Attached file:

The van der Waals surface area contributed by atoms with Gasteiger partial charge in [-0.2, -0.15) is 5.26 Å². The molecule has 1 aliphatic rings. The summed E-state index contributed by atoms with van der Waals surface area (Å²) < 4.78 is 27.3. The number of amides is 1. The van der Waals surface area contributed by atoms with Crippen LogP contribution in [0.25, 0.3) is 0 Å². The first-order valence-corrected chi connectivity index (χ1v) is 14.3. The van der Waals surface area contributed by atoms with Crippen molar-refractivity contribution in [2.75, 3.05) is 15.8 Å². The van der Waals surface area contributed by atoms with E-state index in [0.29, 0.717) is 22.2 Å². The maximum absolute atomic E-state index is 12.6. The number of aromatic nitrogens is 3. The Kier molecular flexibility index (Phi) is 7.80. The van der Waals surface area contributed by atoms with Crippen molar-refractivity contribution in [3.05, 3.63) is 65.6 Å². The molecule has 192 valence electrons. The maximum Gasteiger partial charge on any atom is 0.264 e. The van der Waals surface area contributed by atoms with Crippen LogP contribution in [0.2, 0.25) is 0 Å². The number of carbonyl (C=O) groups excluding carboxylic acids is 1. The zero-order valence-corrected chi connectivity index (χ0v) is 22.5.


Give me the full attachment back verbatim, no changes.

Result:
The van der Waals surface area contributed by atoms with Gasteiger partial charge in [-0.2, -0.15) is 5.26 Å². The molecule has 1 aliphatic rings. The summed E-state index contributed by atoms with van der Waals surface area (Å²) < 4.78 is 27.3. The number of amides is 1. The van der Waals surface area contributed by atoms with Crippen LogP contribution in [0.25, 0.3) is 0 Å². The first-order valence-corrected chi connectivity index (χ1v) is 14.3. The van der Waals surface area contributed by atoms with Crippen molar-refractivity contribution in [2.75, 3.05) is 15.8 Å². The van der Waals surface area contributed by atoms with E-state index in [0.29, 0.717) is 22.2 Å². The maximum absolute atomic E-state index is 12.6. The number of aromatic nitrogens is 3. The Kier molecular flexibility index (Phi) is 7.80. The van der Waals surface area contributed by atoms with Crippen molar-refractivity contribution in [3.05, 3.63) is 65.6 Å². The molecule has 192 valence electrons. The maximum Gasteiger partial charge on any atom is 0.264 e. The van der Waals surface area contributed by atoms with Crippen LogP contribution in [0.2, 0.25) is 0 Å². The number of carbonyl (C=O) groups excluding carboxylic acids is 1. The zero-order valence-corrected chi connectivity index (χ0v) is 22.5.